Film Review: Mademoiselle C

Fabien Constant’s doc about ultimate fashionista Carine Roitfeld will be catnip to the style-obsessed, while definitely showing that a lot of hard work goes into those all glossy images one carelessly flips through.

Every era has had its chicest woman in the world. In the pre-WWII era there were legendary clotheshorses like Daisy Fellowes, Lady Mendl, Millicent Rogers, Mona von Bismarck and the Duchess of Windsor. Following them came peacocks like Gloria Guinness, Babe Paley, Diana Vreeland, Audrey Hepburn, Jackie Kennedy, Loulou de la Falaise, Tina Chow and, more recently, Kate Moss and Daphne Guinness. For the last two decades or so, magazine editor Carine Roitfeld has been the epitome of chic, the fashionista’s fashionista, who, like many of those mentioned, is something of a jolie laide. She possesses a fierce, hyper-sexy personal style over conventional beauty, with her feline eyes, pug nose, blade-like body and general aura of louche, tawny allure.

Roitfeld, who has been something of a cult obsession among people in, and besotted by, the world of fashion is the subject of Fabien Constant’s doc Mademoiselle C, which focuses on what she did following her resignation from a successful ten-year stint as editor of Vogue Paris. Having worked as a much sought-after stylist, and as the top muse of designer Tom Ford, before her magazine job, she found herself, far from being cast into an un-chic wilderness, still a magnet for her army of adorers. Chief among them was Stephen Gan, editor of influential magazines V and Visionaire, who offered her the chance to create her own magazine.

Constant focuses on Roitfeld kick-starting the magazine, with staff meetings and photo shoots in which her eagle eye and uncanny knack for a visual wow factor are clearly displayed. Although intimidating in her near-ferocious elegance, she comes across as very likable and down-to-earth in a universe largely populated by sleek adders. It’s an ultra-rarefied life, of course, and she is seen preparing for the annual Metropolitan Museum Costume Institute gala, as well as swanning about the various parties thrown in her honor for her magazine’s launch. It’s interesting to watch the working styles of such fashion eminences as Bruce Weber and Tom Ford on their photographic shoots, the former a bearish easy-going sort (happy in nature and the outdoors with a baby who urinates on the model’s gown) and the latter a laser-like control freak. (It’s also rather revealing of this world that practically the only person of color you see is a woman playing a maid in the Ford shoot.)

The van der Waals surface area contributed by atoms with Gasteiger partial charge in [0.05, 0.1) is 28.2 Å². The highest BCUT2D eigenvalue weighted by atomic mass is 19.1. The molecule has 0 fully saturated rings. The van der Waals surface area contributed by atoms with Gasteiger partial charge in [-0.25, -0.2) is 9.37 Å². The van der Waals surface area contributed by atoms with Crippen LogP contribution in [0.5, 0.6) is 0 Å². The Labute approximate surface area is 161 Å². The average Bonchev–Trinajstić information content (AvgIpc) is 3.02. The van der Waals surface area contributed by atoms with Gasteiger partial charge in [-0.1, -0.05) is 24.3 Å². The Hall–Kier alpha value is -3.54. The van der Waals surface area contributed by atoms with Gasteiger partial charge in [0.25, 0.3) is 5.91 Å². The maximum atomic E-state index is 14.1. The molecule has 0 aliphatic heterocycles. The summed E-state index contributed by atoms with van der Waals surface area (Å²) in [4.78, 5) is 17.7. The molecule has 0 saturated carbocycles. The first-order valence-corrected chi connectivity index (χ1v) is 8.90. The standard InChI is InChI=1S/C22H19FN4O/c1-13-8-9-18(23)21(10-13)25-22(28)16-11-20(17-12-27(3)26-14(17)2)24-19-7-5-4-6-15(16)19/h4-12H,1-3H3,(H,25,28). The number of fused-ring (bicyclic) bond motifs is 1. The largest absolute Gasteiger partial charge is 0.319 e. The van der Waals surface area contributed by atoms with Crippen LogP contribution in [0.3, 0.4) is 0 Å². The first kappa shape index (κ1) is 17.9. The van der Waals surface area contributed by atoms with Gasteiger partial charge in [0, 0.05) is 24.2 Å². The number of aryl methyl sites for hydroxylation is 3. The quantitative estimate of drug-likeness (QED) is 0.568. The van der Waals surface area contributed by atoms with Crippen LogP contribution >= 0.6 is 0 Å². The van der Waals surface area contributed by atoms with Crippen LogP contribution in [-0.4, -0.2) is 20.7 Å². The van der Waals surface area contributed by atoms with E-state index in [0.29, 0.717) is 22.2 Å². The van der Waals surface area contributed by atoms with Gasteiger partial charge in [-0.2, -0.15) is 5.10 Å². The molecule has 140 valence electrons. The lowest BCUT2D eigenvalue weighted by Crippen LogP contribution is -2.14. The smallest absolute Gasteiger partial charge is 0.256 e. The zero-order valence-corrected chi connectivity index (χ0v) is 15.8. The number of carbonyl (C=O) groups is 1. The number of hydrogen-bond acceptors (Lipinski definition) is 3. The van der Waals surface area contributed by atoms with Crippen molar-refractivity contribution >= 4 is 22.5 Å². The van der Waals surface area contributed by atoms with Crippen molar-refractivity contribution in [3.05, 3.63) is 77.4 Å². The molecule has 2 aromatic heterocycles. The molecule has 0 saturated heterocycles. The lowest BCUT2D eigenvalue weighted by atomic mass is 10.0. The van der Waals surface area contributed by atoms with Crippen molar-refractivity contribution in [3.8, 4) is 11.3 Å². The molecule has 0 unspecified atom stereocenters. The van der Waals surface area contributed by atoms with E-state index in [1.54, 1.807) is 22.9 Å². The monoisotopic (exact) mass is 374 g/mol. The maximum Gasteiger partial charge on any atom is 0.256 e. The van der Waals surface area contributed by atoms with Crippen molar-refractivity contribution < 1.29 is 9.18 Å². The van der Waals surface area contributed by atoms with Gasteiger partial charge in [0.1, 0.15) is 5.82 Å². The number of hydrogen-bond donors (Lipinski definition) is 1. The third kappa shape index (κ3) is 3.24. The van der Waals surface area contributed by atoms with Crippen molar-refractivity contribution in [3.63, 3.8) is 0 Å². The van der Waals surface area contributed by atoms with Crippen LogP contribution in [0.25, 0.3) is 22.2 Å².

Roitfeld made her reputation by inserting a 1970s sexual sizzle into her layouts, heavily influenced by the kinky work of photographer Helmut Newton. She had an uncompromisingly exciting vision at Vogue, in which she used ethnic models and was among the first to bring back Kate Moss after her tabloid drug scandal. One wishes more of that vision were in evidence in her work at the new magazine: ideas like the campy nuns surrounding a fainting woman in a church and somewhat gratuitous nudity are not the freshest.

Roitfeld also discovered that, while many of her colleagues were eager to work with her on the new project, Vogue publisher Condé Nast evidently threatened to blacklist any who did. Roitfeld managed to turn this lemon into a big pitcher of lemonade for, as she says, this took her out of her comfort zone, forcing her to look at the work of new artists for hire. Her long, happy marriage and her becoming a grandmother are addressed, giving a personal touch to all the frou-frou. There’s a funny moment when her long-time makeup artist bitchily jokes that she should be reborn looking exactly the same “but with thick ankles,” and the sight of Karl Lagerfeld gingerly pushing a baby carriage around a studio, while everyone oohs and ahs at the adorable unlikeliness of this image, says volumes about the sometimes inescapable, ass-kissing absurdity of Roitfeld’s glossy hothouse environs.